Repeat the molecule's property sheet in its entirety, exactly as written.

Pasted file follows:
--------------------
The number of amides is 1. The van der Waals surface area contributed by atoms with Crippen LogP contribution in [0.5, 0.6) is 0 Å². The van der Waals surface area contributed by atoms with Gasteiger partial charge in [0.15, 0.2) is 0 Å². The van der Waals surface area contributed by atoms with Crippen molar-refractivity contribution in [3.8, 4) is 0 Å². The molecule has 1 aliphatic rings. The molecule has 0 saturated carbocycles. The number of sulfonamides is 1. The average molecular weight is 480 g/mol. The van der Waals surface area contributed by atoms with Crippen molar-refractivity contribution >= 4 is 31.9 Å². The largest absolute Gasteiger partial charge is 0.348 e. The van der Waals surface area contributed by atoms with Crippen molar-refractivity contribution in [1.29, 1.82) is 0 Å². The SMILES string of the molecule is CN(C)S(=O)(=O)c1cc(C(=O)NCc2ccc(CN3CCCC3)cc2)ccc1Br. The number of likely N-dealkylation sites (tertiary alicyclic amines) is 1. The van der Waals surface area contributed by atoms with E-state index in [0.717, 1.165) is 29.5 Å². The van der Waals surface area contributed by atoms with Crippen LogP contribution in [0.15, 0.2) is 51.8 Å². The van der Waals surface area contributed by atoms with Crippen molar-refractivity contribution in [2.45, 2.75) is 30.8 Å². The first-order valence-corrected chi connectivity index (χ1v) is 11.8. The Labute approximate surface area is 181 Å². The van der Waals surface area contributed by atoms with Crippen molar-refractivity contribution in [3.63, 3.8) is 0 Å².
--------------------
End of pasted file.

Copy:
The number of amides is 1. The van der Waals surface area contributed by atoms with Crippen LogP contribution in [0.5, 0.6) is 0 Å². The van der Waals surface area contributed by atoms with Gasteiger partial charge in [0.15, 0.2) is 0 Å². The van der Waals surface area contributed by atoms with Crippen molar-refractivity contribution in [3.8, 4) is 0 Å². The molecule has 1 aliphatic rings. The molecule has 0 saturated carbocycles. The number of sulfonamides is 1. The average molecular weight is 480 g/mol. The van der Waals surface area contributed by atoms with Crippen molar-refractivity contribution >= 4 is 31.9 Å². The largest absolute Gasteiger partial charge is 0.348 e. The van der Waals surface area contributed by atoms with Crippen molar-refractivity contribution in [1.29, 1.82) is 0 Å². The SMILES string of the molecule is CN(C)S(=O)(=O)c1cc(C(=O)NCc2ccc(CN3CCCC3)cc2)ccc1Br. The number of likely N-dealkylation sites (tertiary alicyclic amines) is 1. The van der Waals surface area contributed by atoms with E-state index in [0.717, 1.165) is 29.5 Å². The van der Waals surface area contributed by atoms with Crippen LogP contribution in [0.15, 0.2) is 51.8 Å². The van der Waals surface area contributed by atoms with Crippen molar-refractivity contribution in [2.45, 2.75) is 30.8 Å². The first-order valence-corrected chi connectivity index (χ1v) is 11.8. The Labute approximate surface area is 181 Å². The van der Waals surface area contributed by atoms with Crippen molar-refractivity contribution in [3.63, 3.8) is 0 Å².